Blurb from Goodreads
‘Reading has saved my life, again and again, and has held my hand through every difficult time’
For as long as she can remember, Cathy Rentzenbrink has lost and found herself in stories. Growing up she was rarely seen without her nose in a book and read in secret long after lights out. When tragedy struck, books kept her afloat. Eventually they lit the way to a new path, first as a bookseller and then as a writer. No matter what the future holds, reading will always help.
Dear Reader is a moving, funny and joyous exploration of how books can change the course of your life, packed with recommendations from one reader to another.
‘Dear Reader’ is the type of book that a bookworm like myself just laps up. Because it is all about the love of story and the written word.
In ‘Dear Reader’ the author Cathy Rentzenbrink explores her love for books and reading throughout her life. She starts with her memories of The Chronicles of Narnia, Anne of Green Gables, Enid Blyton and many other children’s books that she inhaled. She writes about how books felt more than fiction to her. How the stories, the characters called out to be read and simply demanded attention above all else.
She also touches on sadder parts of her life. Her brother Matty was injured in an accident and never woke up again, dying some 8 years later, and Rentzenbrink illustrates how books were a solace through those dark and painful times. How she could imagine a life for herself because of books. How they led her to certain life choices that impacted her personal life and ultimate happiness.
One of the most interesting aspects of this novel is that Rentzenbrink was a bookseller in a number of UK bookshops affiliated to a particular chain and as a reader this held my undivided attention. It was so joyous to get to see behind the scenes of bookselling, to hear Rentzenbrink’s take on customers, authors, how bookshops are stocked and run… I particularly enjoyed when she discussed those little bookseller recommendation cards you see in bookshops; maybe because I’ve always wanted to go into a bookshop and write those cards myself!
Most of the book titles that Rentzenbrink refers to I feel are well known which means as a reader you are able to compare your personal reading preferences to hers. However, there are a number of books that Rentzenbrink listed that I had not heard of that have made their way onto my TBR list (to be read) as they sound delightfully curious. However, on the whole I feel my bookish tastes are radically different to Rentzenbrink. She’s a fan of Narnia, Harry Potter, Penelope Lively’s Moon Tiger, crime/mystery novels, Adrian Mole, Hillary Mantel’s Wolf Hall, Margaret Atwood… whereas I feel ambivalent about all those titles/authors! But that’s the fun of the book. Because Rentzenbrink writes purely about a passion for reading. There’s no judgment about what are allegedly ‘good books’ and what are allegedly bad. Rentzenbrink just wants us to be as passionate about reading and that it’s okay to not like some books but absolutely adore others.
This was a very quick read; I read it in the course of one evening but it was a very enjoyable experience. I feel this is the type of book that would make a great gift for someone that you know loves reading.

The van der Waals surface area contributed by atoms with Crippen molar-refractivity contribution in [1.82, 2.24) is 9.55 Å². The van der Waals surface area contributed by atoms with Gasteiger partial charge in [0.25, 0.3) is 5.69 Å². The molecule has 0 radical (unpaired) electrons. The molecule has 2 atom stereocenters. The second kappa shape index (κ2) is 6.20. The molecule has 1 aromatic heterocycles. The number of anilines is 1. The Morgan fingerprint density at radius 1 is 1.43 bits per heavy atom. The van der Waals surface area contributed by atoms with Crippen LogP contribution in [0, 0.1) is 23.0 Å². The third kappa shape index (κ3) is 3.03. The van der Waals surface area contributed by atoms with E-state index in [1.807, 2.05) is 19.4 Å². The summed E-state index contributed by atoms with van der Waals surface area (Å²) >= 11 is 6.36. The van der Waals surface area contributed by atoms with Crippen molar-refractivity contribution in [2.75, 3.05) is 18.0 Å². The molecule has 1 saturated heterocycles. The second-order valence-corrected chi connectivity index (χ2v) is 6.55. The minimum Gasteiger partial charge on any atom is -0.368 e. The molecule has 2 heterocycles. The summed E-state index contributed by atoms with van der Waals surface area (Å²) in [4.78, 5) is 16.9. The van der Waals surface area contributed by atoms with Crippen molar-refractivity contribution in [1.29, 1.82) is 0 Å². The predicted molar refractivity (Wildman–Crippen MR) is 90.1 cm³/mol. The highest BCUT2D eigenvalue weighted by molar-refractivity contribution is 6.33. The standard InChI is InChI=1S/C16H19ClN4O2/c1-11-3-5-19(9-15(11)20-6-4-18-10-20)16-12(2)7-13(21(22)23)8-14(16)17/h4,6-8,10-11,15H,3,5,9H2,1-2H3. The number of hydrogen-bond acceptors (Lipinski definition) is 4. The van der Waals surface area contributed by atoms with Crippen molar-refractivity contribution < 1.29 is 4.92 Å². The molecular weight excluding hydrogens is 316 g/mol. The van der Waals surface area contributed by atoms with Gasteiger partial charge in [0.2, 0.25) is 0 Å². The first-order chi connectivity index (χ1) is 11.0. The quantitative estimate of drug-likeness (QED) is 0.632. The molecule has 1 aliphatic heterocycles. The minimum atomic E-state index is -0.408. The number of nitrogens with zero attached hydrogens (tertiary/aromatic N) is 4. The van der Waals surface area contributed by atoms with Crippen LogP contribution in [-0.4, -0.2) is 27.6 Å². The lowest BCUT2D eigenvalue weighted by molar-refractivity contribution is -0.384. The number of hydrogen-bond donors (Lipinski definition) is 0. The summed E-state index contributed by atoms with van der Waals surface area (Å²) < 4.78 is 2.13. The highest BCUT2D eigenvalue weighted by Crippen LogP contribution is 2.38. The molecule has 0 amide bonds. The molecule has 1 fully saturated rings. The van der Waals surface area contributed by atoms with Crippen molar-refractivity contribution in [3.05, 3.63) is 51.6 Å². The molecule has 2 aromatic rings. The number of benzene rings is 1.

I know it’s not the done thing to share passages from ARC copies so please be advised that this passage I’m going to quote about reading is subject to change, but it’s so moving and I think sums up the the vibe of this book so well that I simply have no choice but to share it:
”Reading is respite care for the mind…
Above all, I find it consoling to be reminded that I am not alone, that everything I feel has been felt before, that everything I struggle with has been perplexing others since the dawn of time.
My favourite books are universal.
They illuminate my own life as well as showing me the lives of others and leave me changed, my worldview expanded.
When I turn the last page I rejoin the real world knowing I am only a tiny speck in it, one small piece in a gigantic jigsaw. My concerns may feel modern and specific to me, but really they are as old as time itself.
How do I love people when I know that the pain of their death might kill me?
How do I live well in an unfair world?
How do I care about my fellow humans but not end up choked by my own empathy?
How do I balance my desire for excitement with my need for solitude?
Reading is often seen as an introvert activity but I think it is essential for extroverts like me. It is a way of being alone but never lonely.
We are hardwired to seek out connection with other humans and to look for love, which makes us vulnerable to pain. The only way not to suffer is not to love, and that would be suffering in itself.”
Recommended to lovers of books of all genres.
Please be advised that this book features praise for the writing of the author J.K. Rowling which might be triggering to some people who have been hurt by that author’s recent comments on the rights of transgender people.
This is not to say that Rentzenbrink endorses those beliefs; Rentzenbrink only discusses the Harry Potter and Cormoron Strike books, and the impact of such on her life.
*An e-copy of this book was kindly provided to me by the publisher via NetGalley in exchange for an honest review*
Publishing 17th September 2020, Picador/Pan MacMillan